When I was a very young pup getting started in this business long ago, I was able to save a little bit of money from my job and purchase cable television, which was then a novelty. When the cable service was installed, I quickly became fascinated with the “C-Span” network, as I found it interesting as to see how tax laws were actually made.
One night, I stumbled into a debate on C-Span where Bill Bradley (then a Democratic senator from New Jersey, Princeton graduate and former player on my favorite pro-basketball team) proposed a very simple flat-tax system. Mr. Bradley explained that the existing system was ripe with over-complication and loopholes, encouraged cheating, and was far too complicated for Americans to deal with. With that comment, he took out a 3” by 5” index card, while a corresponding graphic floated on the screen.
Sen. Bradley then explained that this little card would now be our simple, new, tax form, as I followed the graphic on the screen. This was so simple that a grade school student could complete it in a matter of moments! One block for your total income, of whatever source. One block for a standard deduction, a varying amount depending if you were married or single. Another block for exemptions for your family members and dependents, and you arrived at your “taxable income.” Depending on the result; you were to multiply that amount by one of two rates in order to arrive at your Federal tax. Voila! DONE!
I became entirely immersed in these proceedings. Not only was this man throwing me out of a job, but I began to feel that what I had chosen for my profession really had no meaningful social significance whatsoever. As I watched the senator’s presentation, I honestly did not know whether to laugh, cry, scream, or fall into a state of shock. In my case, shock dashed with a wee bit of betrayal was the predominant emotion.
However, as the Senator concluded, a number of his colleagues began to comment and ask questions:
“Sen. Bradley, I think we have to allow the deduction for mortgage interest and property taxes, otherwise, the construction and banking industries will collapse.”
“Sen. Bradley, I am concerned that people will not give to charity without a corresponding tax offset.”
“Sen. Bradley, if we do not provide a favored rate for capital assets, none of those assets will get sold. The securities markets will fall flat!”
“Sen. Bradley, if there is not a carve out for retirement savings, no one will bother to save!”
Now Bradley, wanting to appear as an open-minded and intelligent guy, tried very hard to accommodate each comment. He made statements like “OK…we can provide for that deduction by adding another line, block, schedule, attachment, rider….” He was making markups to his card that began to resemble the grid of the failed Robert Moses New York City highway system. By the time the session ended, what was present on the screen resembled something very close to the tax return form that I was now struggling to learn at work. So really, I wondered what the reason was for all of that debate stuff was for. Truly the whole discussion about changing the tax system was entirely circular.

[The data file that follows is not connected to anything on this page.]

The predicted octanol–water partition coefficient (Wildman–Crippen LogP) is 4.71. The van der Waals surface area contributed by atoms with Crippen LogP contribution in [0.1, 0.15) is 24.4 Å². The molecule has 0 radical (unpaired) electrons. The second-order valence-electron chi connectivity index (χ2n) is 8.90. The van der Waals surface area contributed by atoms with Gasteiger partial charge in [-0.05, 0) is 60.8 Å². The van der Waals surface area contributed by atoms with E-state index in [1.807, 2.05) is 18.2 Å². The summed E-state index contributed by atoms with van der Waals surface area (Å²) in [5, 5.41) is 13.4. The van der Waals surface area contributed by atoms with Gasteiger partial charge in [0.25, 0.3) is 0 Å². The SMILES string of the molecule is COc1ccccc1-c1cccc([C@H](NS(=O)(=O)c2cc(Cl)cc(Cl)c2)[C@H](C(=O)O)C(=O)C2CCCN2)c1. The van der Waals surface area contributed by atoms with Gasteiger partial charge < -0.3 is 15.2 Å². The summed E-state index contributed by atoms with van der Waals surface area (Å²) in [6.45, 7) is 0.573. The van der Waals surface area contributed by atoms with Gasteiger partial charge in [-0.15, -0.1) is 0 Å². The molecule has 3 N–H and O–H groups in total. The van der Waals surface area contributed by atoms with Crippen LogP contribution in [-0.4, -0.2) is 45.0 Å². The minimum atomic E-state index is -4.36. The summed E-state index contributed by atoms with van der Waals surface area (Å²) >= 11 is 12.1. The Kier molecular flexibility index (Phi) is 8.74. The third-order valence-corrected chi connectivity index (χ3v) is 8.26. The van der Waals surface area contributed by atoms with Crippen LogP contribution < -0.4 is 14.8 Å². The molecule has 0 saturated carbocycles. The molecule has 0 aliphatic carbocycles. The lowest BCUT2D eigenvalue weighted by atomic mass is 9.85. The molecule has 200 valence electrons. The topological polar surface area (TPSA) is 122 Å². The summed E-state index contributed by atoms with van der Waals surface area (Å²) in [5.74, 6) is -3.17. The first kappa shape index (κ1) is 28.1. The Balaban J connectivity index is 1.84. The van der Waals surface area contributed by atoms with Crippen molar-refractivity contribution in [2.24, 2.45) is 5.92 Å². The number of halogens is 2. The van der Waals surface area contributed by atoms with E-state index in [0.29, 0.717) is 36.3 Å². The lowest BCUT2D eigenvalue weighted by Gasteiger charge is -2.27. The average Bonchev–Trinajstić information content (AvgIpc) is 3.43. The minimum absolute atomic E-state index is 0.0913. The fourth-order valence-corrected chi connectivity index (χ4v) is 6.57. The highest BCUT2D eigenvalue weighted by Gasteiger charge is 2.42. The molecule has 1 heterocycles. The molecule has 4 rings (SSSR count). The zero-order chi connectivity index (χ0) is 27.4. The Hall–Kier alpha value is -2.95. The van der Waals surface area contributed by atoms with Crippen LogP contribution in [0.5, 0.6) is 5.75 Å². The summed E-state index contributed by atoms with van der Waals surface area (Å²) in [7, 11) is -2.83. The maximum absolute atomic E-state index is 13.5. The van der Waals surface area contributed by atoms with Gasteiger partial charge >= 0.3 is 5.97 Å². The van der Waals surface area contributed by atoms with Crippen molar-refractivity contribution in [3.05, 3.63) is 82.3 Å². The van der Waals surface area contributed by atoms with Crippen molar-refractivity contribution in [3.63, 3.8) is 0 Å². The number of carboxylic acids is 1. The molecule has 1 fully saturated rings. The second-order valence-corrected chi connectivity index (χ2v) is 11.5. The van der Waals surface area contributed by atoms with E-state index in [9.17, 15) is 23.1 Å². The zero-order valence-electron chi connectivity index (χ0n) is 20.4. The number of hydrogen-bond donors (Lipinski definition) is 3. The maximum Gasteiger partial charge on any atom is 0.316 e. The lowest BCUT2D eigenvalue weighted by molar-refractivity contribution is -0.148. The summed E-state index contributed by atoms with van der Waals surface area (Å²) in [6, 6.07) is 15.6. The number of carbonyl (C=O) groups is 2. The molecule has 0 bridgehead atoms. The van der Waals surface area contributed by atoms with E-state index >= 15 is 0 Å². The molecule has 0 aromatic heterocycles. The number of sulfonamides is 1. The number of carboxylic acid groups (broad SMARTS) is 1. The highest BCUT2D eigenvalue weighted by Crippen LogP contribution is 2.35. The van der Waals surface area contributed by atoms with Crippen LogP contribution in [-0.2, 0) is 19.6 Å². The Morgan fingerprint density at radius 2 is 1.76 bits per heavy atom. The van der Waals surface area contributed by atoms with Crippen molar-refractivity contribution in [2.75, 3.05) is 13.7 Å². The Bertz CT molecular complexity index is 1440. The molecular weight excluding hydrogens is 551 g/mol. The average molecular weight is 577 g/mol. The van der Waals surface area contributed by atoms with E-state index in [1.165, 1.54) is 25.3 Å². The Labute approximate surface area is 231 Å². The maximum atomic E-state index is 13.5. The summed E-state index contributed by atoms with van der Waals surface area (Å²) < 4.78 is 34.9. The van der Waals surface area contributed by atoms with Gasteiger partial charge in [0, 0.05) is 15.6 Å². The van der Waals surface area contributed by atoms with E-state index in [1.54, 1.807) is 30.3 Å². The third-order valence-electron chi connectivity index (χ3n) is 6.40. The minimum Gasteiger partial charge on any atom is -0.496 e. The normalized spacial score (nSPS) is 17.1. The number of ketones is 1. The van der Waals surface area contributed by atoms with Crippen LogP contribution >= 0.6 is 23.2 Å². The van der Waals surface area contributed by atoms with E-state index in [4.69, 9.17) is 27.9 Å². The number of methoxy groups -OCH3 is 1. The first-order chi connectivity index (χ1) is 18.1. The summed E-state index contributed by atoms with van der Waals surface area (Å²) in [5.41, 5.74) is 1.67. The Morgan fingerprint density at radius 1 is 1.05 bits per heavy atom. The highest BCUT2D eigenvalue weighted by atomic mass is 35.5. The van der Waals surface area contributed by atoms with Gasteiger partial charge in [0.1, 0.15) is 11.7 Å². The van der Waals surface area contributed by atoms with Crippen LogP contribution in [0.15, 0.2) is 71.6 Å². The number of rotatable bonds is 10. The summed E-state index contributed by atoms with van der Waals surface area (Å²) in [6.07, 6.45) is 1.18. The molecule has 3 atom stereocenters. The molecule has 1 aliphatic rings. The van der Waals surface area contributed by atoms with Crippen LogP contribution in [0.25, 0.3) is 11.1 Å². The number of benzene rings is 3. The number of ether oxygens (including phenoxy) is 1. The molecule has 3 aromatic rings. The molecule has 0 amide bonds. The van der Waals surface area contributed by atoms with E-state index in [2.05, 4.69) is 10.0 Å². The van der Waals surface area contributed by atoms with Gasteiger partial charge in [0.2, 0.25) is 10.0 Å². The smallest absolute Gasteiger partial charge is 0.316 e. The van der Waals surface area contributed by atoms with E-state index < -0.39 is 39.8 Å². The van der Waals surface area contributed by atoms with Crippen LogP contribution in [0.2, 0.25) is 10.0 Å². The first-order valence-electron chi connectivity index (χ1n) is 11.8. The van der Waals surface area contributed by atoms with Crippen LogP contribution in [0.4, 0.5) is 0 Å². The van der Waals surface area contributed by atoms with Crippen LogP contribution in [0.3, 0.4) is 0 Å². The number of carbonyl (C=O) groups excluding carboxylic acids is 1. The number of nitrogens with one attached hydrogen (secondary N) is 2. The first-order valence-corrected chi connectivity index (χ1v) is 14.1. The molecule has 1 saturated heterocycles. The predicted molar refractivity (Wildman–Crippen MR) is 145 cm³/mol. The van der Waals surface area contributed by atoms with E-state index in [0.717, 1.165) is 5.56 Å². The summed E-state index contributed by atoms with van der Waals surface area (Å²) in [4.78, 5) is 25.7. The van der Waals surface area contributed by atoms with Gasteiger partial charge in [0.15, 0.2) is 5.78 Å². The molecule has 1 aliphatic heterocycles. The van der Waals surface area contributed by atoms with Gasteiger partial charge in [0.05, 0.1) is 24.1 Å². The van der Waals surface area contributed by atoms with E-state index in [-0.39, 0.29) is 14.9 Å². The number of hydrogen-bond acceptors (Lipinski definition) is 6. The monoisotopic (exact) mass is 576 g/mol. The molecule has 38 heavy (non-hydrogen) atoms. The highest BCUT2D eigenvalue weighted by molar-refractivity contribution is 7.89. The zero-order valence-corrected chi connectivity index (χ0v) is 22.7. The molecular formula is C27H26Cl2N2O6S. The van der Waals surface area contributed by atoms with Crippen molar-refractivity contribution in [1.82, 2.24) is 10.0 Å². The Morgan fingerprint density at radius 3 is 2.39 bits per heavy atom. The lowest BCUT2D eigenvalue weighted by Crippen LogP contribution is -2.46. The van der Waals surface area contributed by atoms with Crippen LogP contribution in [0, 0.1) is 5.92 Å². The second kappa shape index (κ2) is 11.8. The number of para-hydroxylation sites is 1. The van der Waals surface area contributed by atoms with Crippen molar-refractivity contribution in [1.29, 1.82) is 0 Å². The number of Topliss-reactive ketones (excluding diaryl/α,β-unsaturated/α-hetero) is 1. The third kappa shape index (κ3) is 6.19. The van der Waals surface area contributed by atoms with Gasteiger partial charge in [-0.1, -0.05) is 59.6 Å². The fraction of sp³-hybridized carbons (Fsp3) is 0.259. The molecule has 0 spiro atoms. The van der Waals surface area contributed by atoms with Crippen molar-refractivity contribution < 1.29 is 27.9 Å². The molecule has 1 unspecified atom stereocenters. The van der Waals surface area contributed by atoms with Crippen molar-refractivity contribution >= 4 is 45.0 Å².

The next morning, I wanted to show my professional dedication to the senior tax partner of my firm by telling him how I spent the previous evening. He looked at me, shook his head, and laughed loudly. “This law-change stuff is the making of sausage, kid. None of it sticks around past the dessert course!”
As of the time of this writing, over thirty years later, these impressions remain dead-on correct. We still do not have a simple, fair, or flat system of taxation in the United States, despite many outcries to that effect. But, could we? Is it possible? I really do not think so. For unfortunately the problem is largely a problem of our own making.
If we were to take ten Americans of varying social and economic status and have them describe what the ideal income tax system is, each one would agree on the concept of “simplicity”, but each one would as well want to see their burdens offloaded on others. The rich man would want a lower rate and incentives. The lower-income lady would want the rich guy to pay more. The nice young married couple down the street would absolutely flip out if we took away their housing and charitable deductions. The well-to-do single woman with no children would protest at the loss of a charitable deduction. And, if we add in representatives from the financial, lobbying, and non-profit industries, we could all be there debating, for many years, with lofty dissertations of social goals and revenue targets.
I have said for years that the tax rules we have, are the rules that we deserve. But needless to say, reform has all been tried before and, it’s going to be tried again. Make it simple, make it fair. Eliminate the bells and the whistles. Eliminate the burdens. Sure! Sounds great! But when does it happen?
No one really knows when, or if, it will ever happen. But until such time, we’ll be here to help you cope and deal with whatever set of ground rules is presently before us, up to, (and including) the time of the next changes.
Tony De Angelo